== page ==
Want to be a Femme Fatale? Visit One of Lillie’s Places

In 1905 Lillie Langtry, actress and paramour of King Edward of England, took Keens to court for having denied her access to its gentlemen-only premises. She won her case, swept into Keens in her feathered boa and proceeded to order one of our famous mutton chops.

From the Keens Steakhouse Website

“For much of her life, Lillie Langtry was known as the most beautiful woman in the world,” says Sandra Smires, curator of the The Lillie Langtry Collection and Former Langtry House Historian. (See Traveling Around, Reading Around, and Filming Around for other stories on Lillie). “But she didn’t rest on that laurel. She worked almost every day of her life as a stage actress.”

For Lillie, the world was her stage. One can just imagine that day when she burst into Keens. A force to be reckoned with, Lillie paved the way into Keens and now you can follow. Don’t stop there. Visit the other restaurant with a link to this British beauty, Lillie’s near Union Square.

Keens is the more upscale (read expensive) of the two. (A burger at Keens is $15, at Lillie’s, $10). Lillie ordered the mutton chop, Keens signature dish. James Beard, Frank Bruni and others have praised this meaty entree. (The restaurant devotes a page on its website to this selection). Mutton chop not your thing? No problem. Besides mutton chops, Keens menu boasts a fabulous lineup of steaks, including an aged prime Porterhouse for two or three, Chateaubriand for two, double lamb chops, lobster, and Dover sole. Dining at Keens you may begin to feel a little like Lillie, sans boa. Wherever you are seated—the main dining room, the pub room, or the Lillie Langtry Room itself (photo, top)—you will be treated like royalty. Service is first class, the food well prepared and presented, and the ambiance conducive to whatever gathering you have in mind. A romantic tete a tete? Seated side by side on a banquet will make for a cozy evening. Meeting friends before a sports outing at Madison Square Garden? Keens pub room is the perfect place for burgers and beer. A special occasion? Keens has banquet rooms available for that celebration.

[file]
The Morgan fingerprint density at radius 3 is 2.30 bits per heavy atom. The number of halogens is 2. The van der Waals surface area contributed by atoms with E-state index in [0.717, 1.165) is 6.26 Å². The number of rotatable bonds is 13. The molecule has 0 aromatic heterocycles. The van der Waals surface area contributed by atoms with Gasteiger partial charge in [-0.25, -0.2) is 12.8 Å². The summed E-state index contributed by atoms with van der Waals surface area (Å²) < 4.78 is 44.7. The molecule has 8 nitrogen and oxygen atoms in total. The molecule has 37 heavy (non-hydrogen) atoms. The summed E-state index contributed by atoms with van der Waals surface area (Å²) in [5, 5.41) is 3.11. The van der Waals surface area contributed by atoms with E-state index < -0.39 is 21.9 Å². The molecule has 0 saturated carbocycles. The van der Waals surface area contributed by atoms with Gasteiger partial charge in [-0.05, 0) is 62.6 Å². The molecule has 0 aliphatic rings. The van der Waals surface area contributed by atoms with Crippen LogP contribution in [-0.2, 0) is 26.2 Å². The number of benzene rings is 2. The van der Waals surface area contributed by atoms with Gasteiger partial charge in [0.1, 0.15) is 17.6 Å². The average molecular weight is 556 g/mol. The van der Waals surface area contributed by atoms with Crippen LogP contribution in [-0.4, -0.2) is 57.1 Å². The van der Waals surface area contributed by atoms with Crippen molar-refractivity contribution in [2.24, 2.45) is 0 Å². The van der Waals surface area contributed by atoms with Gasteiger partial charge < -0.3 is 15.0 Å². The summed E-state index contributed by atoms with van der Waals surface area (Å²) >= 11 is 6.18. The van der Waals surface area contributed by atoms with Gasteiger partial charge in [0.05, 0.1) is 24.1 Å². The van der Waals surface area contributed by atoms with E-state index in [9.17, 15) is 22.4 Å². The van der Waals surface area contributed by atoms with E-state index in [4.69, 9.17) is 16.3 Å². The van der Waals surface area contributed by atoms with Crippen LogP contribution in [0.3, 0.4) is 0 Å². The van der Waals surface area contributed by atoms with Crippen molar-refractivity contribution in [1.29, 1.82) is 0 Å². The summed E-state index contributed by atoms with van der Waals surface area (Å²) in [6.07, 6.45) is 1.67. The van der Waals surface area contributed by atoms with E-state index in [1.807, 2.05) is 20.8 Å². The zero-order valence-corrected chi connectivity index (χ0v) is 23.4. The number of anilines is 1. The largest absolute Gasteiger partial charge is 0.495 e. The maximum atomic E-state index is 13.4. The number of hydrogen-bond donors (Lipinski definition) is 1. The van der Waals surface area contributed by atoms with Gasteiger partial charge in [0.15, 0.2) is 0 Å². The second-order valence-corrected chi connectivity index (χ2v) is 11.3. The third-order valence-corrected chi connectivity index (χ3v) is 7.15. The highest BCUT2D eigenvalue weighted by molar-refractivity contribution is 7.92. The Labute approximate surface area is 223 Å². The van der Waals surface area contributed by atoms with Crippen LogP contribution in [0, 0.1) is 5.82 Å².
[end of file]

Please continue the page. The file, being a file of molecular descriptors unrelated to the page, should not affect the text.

If you would like to channel Lillie but are looking for a bustling social scene where you can get together with friends for drinks, then head to Lillie’s on East 17th Street. Lillie would have loved this place! The crowd here is young, professional, attractive, and upbeat. Billed as an Irish Victorian Bar and Restaurant, Lillie’s is a favorite after work haunt for hard working New Yorkers up for meeting and greeting. On a recent weekday night, Lillie’s was filled wall-to-wall with a well-dressed crowd. Animated conversations were taking place at the numerous tables and at the bar. A waitress was passing out samples of a Belgium beer. In short, a good time was had by all.

Lillie’s is truly a monument to its namesake. The walls are adorned with all things Lillie—paintings, photos, and memorabilia. Lillie’s antique carved wood bar and furnishings were actually acquired from a Victorian mansion in Belfast and transported across the ocean with great care. The sample of the Belgium beer was just one of many. The restaurant serves a wide range of domestic and international beer (25 on tap and 30 bottled), as well as an impressive listing of whiskeys and wines, including some from the Langtry Estate in California. (See our story in Traveling Around).

The food at Lillie’s is traditional Irish Pub Fare. Looking for a late night or early morning place? Lillie’s is open from 11 a.m. to 4 a.m. daily.

Lillie fell in love with a rich New Yorker, Freddie Gebhard. We like to think that she also fell in love with New York and that she would appreciate these two restaurants keeping her memory alive.

72 West 36th Street, Between Fifth and Sixth Avenues

13 East 17th Street, between Broadway and Fifth Avenues

About Charlene Giannetti (839 Articles)
Charlene Giannetti, editor of Woman Around Town, is the recipient of seven awards from the New York Press Club for articles that have appeared on the website. A graduate of Syracuse University’s S.I. Newhouse School of Public Communications, Charlene began her career working for a newspaper in Pennsylvania, then wrote for several publications in Washington covering environment and energy policy. In New York, she was an editor at Business Week magazine and her articles have appeared in many newspapers and magazines including the New York Times. She is the author of 12 non-fiction books, eight for parents of young adolescents written with Margaret Sagarese, including "The Roller-Coaster Years," "Cliques," and "Boy Crazy." She and Margaret have been keynote speakers at many events and have appeared on the Today Show, CBS Morning, FOX News, CNN, MSNBC, NPR, and many others. Her new book, "The Plantations of Virginia," written with Jai Williams, was published by Globe Pequot Press in February, 2017. Charlene divides her time between homes in Manhattan and Alexandria, Virginia.